Because this Merdeka, the Tunku's great grand-daughter wants you to know she is now her own person. She is independent, stepped out of the shadow of her fond ancestor. With her pen and cam, equality and justice has a fresh ally. Stay tuned, civil society.


Sharyn's ready.

 


NOTE:

Sample of Sharyn's work at Citizen Journalism, click here. Or for the full team of Citizen Journalists, click here.

On Aug 31, Kosmo! also carried an interview with Sharyn. You can be read the published version here. The full text of the interview in Bahasa Malaysia, with Sharyn's consent, can be read here.


Pictures / Nandakumar Haridas

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Edward  - GM |2010-08-31 15:50:27
Yes it is pathetic even a lady is mistreated in Msia nowadays and we still love Msia eventhough it doesnt treat us rite on the non-muslim.
But no matter what we are Msian and we hope that this will change in near future.
May God Bless Msia from harm.
Happy National Day Everyone.

A Msian from Far away.....
Edward
Huang Siew Hock  - Her quiet contribution will be immense |2010-08-31 15:51:01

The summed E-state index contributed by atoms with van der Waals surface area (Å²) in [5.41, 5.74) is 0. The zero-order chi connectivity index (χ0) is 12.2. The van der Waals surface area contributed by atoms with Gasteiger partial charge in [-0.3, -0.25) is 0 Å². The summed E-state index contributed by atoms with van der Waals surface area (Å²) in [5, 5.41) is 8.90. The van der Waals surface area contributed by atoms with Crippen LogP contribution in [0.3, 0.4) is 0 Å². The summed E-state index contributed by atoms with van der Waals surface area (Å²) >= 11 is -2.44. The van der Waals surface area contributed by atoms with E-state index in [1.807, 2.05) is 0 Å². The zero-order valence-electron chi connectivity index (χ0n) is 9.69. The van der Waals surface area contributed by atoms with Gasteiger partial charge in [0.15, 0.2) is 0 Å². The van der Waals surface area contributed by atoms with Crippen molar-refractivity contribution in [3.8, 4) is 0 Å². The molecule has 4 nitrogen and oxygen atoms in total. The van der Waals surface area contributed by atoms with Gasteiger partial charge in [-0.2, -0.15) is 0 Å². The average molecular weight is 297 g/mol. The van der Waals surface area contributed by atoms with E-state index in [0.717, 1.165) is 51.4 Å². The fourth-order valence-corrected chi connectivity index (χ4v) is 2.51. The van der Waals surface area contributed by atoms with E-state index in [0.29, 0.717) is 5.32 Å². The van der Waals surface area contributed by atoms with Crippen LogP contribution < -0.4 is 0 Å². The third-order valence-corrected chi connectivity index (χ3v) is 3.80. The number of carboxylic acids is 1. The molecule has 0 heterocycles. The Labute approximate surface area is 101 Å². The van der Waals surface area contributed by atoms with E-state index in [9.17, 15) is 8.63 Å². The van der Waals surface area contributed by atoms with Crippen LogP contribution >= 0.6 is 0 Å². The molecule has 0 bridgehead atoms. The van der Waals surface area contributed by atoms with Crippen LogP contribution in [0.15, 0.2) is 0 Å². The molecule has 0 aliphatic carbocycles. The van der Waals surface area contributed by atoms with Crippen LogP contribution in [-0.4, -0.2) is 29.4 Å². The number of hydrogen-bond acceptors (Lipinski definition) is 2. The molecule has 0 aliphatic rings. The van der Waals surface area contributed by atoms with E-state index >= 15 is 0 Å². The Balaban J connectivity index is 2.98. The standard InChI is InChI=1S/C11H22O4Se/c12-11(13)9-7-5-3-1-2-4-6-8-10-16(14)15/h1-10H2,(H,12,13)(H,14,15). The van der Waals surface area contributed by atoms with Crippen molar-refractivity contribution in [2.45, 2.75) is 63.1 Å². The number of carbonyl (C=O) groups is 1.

Her quiet contribution will be immense, her background not withstanding. It needs guts to stand up and be counted! More so, when it is a lady. Let her words of active journalism bring light to the darkening age that Malaysia faces.Shouts of "MERDEKA" by Tunku in 1957 will have meaning when racism and racists are wiped out on the face of this Motehr Earth. They have no place in this multi-racial, multi-religious society.

May I wish her the best in her long journey of activism to help the poor and teh downtrodden.
ku  - A plus to Charm |2010-08-31 16:16:21
Something to be said and praised for her kind of toughness and tenacity to think good.

She certainly has leadership qualities and a zest for continuity.